alexa Immunogenic Decapeptide As A Therapeutic For Melanoma
ISSN: 2161-0703

Journal of Medical Microbiology & Diagnosis
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June 21-23, 2017 London, UK

Navnit Kumar Mishra
M M University, India
Posters & Accepted Abstracts: J Med Microb Diagn
DOI: 10.4172/2161-0703-C1-006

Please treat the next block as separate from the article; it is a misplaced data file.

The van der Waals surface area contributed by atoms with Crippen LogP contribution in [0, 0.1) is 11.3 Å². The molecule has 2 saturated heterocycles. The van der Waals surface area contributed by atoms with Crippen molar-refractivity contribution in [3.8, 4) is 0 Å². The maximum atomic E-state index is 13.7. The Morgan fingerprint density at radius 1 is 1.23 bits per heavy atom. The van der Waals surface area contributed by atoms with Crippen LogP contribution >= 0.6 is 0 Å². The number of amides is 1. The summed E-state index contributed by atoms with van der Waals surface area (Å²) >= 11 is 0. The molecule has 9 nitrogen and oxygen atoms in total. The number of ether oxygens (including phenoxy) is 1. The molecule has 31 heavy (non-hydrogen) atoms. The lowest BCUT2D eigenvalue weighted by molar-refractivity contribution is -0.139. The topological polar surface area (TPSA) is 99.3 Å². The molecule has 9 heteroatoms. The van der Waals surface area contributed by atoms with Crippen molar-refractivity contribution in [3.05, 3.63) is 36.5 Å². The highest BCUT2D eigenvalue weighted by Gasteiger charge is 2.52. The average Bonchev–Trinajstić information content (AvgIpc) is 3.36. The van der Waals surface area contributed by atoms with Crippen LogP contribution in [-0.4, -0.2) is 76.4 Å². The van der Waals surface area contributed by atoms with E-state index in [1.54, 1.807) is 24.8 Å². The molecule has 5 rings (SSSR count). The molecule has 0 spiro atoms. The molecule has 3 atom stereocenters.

Melanoma is a cancer associated with melanin forming cells known as melanocytes of epidermis. The malignant melanoma is increasing at alarming rate worldwide because of ozone layer depletion. Hence, there is an urgent need of the scientists from multidisciplinary areas to targeting the immunological receptors coupled with melanoma. In the present study a mutated decapeptide with ELAGIGILTV epitope has been taken from the melanoma antigen recognized by Programmed Death Receptor (PD-1) of the T-lymphocytes. In general the T-lymphocytes recognize the tumor cells and destroy them. However, the cancer cells protect themselves by Programmed Death Ligand-1 (PD-L-1) present on their surface which interacts to Programmed Death Receptor of the T-lymphocyte by this interaction they overcome the immuno surveillance mechanism. The proposed novel immunogenic decapeptide can block PD-1 receptors of the T lymphocytes and prevent the PD-L-1 binding as well. Lymphocytes once freed from their blindness by the peptide, regain their defense potential by recognizing and destroying cancer cells. Targeting this mechanism of interaction through epitope may act as a therapeutic for the melanoma. Molecular dynamics and molecular docking were the techniques applied to explore the physiochemical properties associated with immunogenicity of the epitope to the receptors. Furthermore this immunogenic epitope can be developed as a vaccine for cancer treatment. Moreover, the potency of bioactive nanoparticle in nanomedicine is well known. Therefore engineering this epitope with bioactive nanoparticle adjuvant could substantially improve the efficacy of the designed vaccine.

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